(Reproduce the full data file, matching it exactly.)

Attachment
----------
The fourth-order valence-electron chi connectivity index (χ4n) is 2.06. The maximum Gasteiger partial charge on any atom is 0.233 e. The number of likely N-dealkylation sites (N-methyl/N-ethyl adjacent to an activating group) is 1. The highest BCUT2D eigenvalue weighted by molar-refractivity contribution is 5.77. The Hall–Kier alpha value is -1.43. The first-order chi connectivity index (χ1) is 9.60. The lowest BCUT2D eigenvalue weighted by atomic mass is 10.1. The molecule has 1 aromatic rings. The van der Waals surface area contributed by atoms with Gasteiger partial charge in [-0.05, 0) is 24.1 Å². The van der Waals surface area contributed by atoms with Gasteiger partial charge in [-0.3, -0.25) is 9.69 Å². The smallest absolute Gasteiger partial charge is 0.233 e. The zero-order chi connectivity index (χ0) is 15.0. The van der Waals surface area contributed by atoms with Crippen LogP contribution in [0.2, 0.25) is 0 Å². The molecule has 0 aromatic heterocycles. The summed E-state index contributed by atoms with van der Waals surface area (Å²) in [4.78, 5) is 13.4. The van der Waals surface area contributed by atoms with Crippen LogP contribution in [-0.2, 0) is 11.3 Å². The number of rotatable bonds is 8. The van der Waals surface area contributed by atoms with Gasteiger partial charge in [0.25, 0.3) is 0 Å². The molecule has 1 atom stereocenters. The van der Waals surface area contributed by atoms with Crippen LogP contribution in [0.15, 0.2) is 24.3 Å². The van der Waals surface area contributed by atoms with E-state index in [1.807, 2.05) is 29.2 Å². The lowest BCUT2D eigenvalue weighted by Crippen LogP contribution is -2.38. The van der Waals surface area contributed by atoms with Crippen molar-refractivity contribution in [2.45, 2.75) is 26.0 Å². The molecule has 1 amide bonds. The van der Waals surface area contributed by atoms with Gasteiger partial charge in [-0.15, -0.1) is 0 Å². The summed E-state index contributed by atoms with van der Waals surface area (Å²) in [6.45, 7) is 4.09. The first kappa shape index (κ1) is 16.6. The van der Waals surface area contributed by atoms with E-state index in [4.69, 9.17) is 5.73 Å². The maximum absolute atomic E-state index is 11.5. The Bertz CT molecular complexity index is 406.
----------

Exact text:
The fourth-order valence-electron chi connectivity index (χ4n) is 2.06. The maximum Gasteiger partial charge on any atom is 0.233 e. The number of likely N-dealkylation sites (N-methyl/N-ethyl adjacent to an activating group) is 1. The highest BCUT2D eigenvalue weighted by molar-refractivity contribution is 5.77. The Hall–Kier alpha value is -1.43. The first-order chi connectivity index (χ1) is 9.60. The lowest BCUT2D eigenvalue weighted by atomic mass is 10.1. The molecule has 1 aromatic rings. The van der Waals surface area contributed by atoms with Gasteiger partial charge in [-0.05, 0) is 24.1 Å². The van der Waals surface area contributed by atoms with Gasteiger partial charge in [-0.3, -0.25) is 9.69 Å². The smallest absolute Gasteiger partial charge is 0.233 e. The zero-order chi connectivity index (χ0) is 15.0. The van der Waals surface area contributed by atoms with Crippen LogP contribution in [0.2, 0.25) is 0 Å². The molecule has 0 aromatic heterocycles. The summed E-state index contributed by atoms with van der Waals surface area (Å²) in [4.78, 5) is 13.4. The van der Waals surface area contributed by atoms with Crippen LogP contribution in [-0.2, 0) is 11.3 Å². The number of rotatable bonds is 8. The van der Waals surface area contributed by atoms with Gasteiger partial charge in [0.25, 0.3) is 0 Å². The molecule has 1 atom stereocenters. The van der Waals surface area contributed by atoms with Crippen LogP contribution in [0.15, 0.2) is 24.3 Å². The van der Waals surface area contributed by atoms with E-state index in [1.807, 2.05) is 29.2 Å². The lowest BCUT2D eigenvalue weighted by Crippen LogP contribution is -2.38. The van der Waals surface area contributed by atoms with Crippen molar-refractivity contribution in [2.45, 2.75) is 26.0 Å². The molecule has 1 amide bonds. The van der Waals surface area contributed by atoms with Gasteiger partial charge in [-0.15, -0.1) is 0 Å². The summed E-state index contributed by atoms with van der Waals surface area (Å²) in [6.45, 7) is 4.09. The first kappa shape index (κ1) is 16.6. The van der Waals surface area contributed by atoms with E-state index in [4.69, 9.17) is 5.73 Å². The maximum absolute atomic E-state index is 11.5. The Bertz CT molecular complexity index is 406.